Diagnosing Cervical Spondylosis

Neck x-ray for diagnosing arthritis or other conditions.
Neck x-ray for diagnosing arthritis or other conditions. plepraisaeng

As with most neck and back diagnostic processes, your doctor will likely gather information about your cervical spondylosis by taking a history and doing a physical exam. 

MRI for Neck Arthritis

When it comes to diagnostic imaging tests, the MRI is the gold standard. This is especially so when your doctor needs to determine the source of your nerve symptoms.

An MRI may help your doctor to see not only your bones, but your soft tissues and nerves, and it may help him/her to accurately estimate how much unimpeded space is left in the areas that house the cord and/or spinal nerve roots.

X-Rays for Neck Arthritis

X-rays are also used for diagnosing cervical spondylosis, as they allow visualization of the bony passageways that contain the spinal cord and the spinal nerve roots.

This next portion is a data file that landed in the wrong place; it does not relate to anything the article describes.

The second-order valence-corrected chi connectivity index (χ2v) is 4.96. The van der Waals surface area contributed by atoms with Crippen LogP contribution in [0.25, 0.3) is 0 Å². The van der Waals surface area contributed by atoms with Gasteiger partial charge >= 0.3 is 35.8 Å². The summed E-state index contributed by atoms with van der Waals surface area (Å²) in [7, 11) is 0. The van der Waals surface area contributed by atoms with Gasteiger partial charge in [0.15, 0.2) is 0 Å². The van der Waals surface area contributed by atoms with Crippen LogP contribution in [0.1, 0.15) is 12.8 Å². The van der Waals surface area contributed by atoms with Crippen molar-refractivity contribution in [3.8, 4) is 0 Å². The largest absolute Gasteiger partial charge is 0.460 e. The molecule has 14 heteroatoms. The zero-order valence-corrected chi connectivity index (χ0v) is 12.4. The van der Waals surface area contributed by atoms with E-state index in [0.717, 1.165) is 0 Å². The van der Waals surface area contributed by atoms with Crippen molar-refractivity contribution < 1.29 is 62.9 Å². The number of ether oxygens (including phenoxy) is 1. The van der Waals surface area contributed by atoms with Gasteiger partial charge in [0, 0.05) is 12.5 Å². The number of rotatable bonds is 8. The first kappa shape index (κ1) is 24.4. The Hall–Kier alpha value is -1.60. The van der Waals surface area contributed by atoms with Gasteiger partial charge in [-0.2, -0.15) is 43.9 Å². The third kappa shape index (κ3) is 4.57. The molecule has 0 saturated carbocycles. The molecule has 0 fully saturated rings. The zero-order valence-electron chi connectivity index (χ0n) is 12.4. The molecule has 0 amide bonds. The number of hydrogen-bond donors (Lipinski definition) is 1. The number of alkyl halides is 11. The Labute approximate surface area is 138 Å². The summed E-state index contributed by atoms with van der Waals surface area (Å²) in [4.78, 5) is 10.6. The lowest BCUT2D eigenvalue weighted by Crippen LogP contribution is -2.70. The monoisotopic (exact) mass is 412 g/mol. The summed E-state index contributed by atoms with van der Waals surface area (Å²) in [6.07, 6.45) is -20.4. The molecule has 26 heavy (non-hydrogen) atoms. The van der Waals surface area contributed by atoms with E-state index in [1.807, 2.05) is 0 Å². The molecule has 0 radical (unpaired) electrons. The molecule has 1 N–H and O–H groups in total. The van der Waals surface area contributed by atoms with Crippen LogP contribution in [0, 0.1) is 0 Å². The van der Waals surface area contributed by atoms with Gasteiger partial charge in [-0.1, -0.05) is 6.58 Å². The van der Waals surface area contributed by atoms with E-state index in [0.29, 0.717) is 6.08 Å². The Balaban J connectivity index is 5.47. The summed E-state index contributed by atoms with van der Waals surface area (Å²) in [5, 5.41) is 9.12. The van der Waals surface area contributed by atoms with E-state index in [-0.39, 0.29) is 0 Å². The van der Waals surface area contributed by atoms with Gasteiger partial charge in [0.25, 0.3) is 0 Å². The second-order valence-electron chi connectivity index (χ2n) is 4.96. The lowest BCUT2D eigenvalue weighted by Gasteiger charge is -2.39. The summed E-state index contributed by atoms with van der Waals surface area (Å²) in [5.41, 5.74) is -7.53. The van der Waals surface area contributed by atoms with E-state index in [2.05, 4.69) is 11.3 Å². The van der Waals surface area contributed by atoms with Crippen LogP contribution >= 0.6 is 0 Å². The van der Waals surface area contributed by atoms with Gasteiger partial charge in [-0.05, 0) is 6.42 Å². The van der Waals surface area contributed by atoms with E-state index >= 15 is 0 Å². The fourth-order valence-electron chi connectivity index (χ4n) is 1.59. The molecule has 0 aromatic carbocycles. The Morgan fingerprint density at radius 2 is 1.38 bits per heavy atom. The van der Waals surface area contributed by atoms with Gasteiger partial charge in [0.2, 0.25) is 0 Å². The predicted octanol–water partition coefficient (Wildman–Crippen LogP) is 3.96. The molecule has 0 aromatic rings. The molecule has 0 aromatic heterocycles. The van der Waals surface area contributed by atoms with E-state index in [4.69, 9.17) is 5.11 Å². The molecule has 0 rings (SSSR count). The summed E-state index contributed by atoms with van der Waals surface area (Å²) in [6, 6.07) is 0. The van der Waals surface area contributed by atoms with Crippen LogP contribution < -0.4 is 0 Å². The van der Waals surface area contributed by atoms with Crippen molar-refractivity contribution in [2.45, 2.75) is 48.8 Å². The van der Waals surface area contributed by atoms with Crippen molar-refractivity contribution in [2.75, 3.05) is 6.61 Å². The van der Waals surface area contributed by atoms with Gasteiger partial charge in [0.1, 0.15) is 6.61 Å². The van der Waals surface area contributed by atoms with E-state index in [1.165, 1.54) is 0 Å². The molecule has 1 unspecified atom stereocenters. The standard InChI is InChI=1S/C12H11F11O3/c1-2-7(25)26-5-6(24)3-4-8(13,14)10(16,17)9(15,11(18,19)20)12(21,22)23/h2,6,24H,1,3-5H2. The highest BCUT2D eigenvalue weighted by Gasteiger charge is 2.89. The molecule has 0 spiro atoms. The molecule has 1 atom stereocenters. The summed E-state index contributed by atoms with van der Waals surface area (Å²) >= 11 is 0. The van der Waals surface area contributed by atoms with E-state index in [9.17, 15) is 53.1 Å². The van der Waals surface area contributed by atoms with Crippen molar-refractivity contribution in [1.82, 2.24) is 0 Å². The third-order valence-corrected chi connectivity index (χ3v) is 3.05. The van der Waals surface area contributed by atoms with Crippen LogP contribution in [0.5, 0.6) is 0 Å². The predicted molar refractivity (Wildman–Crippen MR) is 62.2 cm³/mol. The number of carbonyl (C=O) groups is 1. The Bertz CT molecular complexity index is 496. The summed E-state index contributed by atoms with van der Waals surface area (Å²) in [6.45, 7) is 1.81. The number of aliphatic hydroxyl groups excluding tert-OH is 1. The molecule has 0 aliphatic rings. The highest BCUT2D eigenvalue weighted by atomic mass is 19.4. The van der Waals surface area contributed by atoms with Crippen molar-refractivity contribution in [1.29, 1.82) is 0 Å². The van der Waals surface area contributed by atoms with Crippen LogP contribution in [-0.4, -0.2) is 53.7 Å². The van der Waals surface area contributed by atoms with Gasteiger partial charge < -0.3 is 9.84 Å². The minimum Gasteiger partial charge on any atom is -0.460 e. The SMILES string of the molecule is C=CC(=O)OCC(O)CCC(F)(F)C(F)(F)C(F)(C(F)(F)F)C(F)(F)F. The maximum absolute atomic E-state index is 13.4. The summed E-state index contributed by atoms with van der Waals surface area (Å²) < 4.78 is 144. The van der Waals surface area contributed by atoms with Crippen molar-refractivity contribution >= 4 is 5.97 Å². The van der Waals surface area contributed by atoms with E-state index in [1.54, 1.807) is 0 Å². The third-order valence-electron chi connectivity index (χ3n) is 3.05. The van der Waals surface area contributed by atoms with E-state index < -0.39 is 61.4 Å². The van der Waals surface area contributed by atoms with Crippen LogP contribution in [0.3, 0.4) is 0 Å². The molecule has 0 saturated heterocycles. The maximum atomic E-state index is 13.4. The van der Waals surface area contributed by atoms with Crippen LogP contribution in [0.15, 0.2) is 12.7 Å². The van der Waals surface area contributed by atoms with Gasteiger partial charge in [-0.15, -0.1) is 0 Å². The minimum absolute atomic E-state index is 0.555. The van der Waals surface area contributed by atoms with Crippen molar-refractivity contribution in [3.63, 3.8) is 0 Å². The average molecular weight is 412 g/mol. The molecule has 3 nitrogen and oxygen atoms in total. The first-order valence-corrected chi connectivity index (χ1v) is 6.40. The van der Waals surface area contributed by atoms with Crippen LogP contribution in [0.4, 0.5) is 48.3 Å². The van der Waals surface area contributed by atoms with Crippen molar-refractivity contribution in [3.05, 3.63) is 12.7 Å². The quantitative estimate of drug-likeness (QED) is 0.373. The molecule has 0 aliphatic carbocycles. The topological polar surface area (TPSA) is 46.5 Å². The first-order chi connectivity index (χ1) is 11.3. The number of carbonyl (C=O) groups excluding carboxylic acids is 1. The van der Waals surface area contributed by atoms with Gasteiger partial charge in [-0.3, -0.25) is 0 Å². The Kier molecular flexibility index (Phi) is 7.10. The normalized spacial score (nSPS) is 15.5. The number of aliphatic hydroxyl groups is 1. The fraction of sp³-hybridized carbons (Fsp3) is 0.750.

If you don’t have nerve symptoms, you may only need an X-ray. 

The value of an X-ray lies mainly in its ability to show what’s going on with bones. In lieu of pain or other symptoms, having one may alert your doctor to things like narrowing in your disc space, the presence of bone spurs and any decrease in your spinal canal diameter that could lead to myelopathy.

An X-ray may also help your doctor classify cervical spondylosis as mild, moderate or severe.

CT Scans for Neck Arthritis

A CT scan (CAT scan) is another diagnostic imaging test commonly given to people with cervical spondylosis. A CT scan is like an X-ray except that it takes multiple images of the inside of the body, and puts them together to display a cross section of the area. The quality of the image is better than that of an X-ray, which may allow your doctor to better study your spinal canal, and any changes in your bones that have occurred since your last CT scan.

Myelography and CT Myelography